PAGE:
The Mortgage Bankers Association was not among the real estate trade groups that took out a full-page advertisement July 22 in USA Today urging President Bush to sign the Revenue Act of 1992 (H.R. 11). In fact. the MBA has penned its own missive to President Bush, asking him to veto the bill.
"The PMSR provision was too much of a hit," explained Michael J. Ferrell, senior staff vice president and legislative counsel for the MBA. It was the inclusion of purchased mortgage servicing rights in a provision of the bill requiring the costs of their acquisition to be amortized over 14 years that caused the MBA to oppose H.R. 11. Servicers insist that the actual life of the average PMSR contract is seven-to-10 years and the tax bill treatment would as much as double the period over which they could deduct their costs.
While the PMSR industry thought the $1.2 billion revenue increase estimated by the Joint Committee from inclusions of PMSR was absurdly high, the lobbyists felt they had to oppose the bill because there would be some additional costs.
The American Bankers Association. on the other hand, found that the inclusion of the cost of acquiring good will in the intangibles provision more than out-weighed the cost to banks of the inclusion of PMSRs. Thus, the ABA was one of the signatories to the USA Today ad. The ABA, the MBA and many other real estate-related trade associations supported many other provisions of the bill, including one that would permit deduction of losses from real estate activities if a taxpayer materially takes part in the business. The National Association of Home Builders also opposed the bill because Congress dropped a first time home buyer tax credit from the measure.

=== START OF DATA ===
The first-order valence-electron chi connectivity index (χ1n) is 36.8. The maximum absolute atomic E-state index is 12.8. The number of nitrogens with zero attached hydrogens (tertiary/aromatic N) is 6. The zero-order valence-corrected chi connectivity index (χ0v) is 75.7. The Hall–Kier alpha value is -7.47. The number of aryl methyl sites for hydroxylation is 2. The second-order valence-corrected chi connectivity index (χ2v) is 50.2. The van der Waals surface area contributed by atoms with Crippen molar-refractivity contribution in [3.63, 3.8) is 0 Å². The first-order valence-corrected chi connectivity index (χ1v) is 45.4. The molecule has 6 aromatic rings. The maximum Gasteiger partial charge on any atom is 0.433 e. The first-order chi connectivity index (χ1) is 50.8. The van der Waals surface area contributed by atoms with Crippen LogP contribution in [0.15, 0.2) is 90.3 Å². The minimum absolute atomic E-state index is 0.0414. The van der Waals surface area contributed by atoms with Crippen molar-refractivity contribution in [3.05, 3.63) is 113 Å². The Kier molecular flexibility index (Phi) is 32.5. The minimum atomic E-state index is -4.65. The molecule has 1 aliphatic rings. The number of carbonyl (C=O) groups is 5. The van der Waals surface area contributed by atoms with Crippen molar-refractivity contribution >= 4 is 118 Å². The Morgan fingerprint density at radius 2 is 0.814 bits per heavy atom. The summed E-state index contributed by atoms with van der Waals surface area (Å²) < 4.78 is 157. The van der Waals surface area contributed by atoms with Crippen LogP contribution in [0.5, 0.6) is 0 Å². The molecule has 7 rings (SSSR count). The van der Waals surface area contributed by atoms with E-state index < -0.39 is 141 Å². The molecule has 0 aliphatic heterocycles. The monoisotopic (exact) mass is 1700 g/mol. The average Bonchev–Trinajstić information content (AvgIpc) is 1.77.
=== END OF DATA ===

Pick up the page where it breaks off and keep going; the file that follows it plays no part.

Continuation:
Though White House sources said President Bush would veto the bill because of his pledge never to increase taxes, Congress appeared to be delaying sending H.R. 11 to the White House so that Bush could wait until after the Nov. 3 election to make up his mind. The bill contains many provisions favored by the president but it does contain some revenue-raising provisions.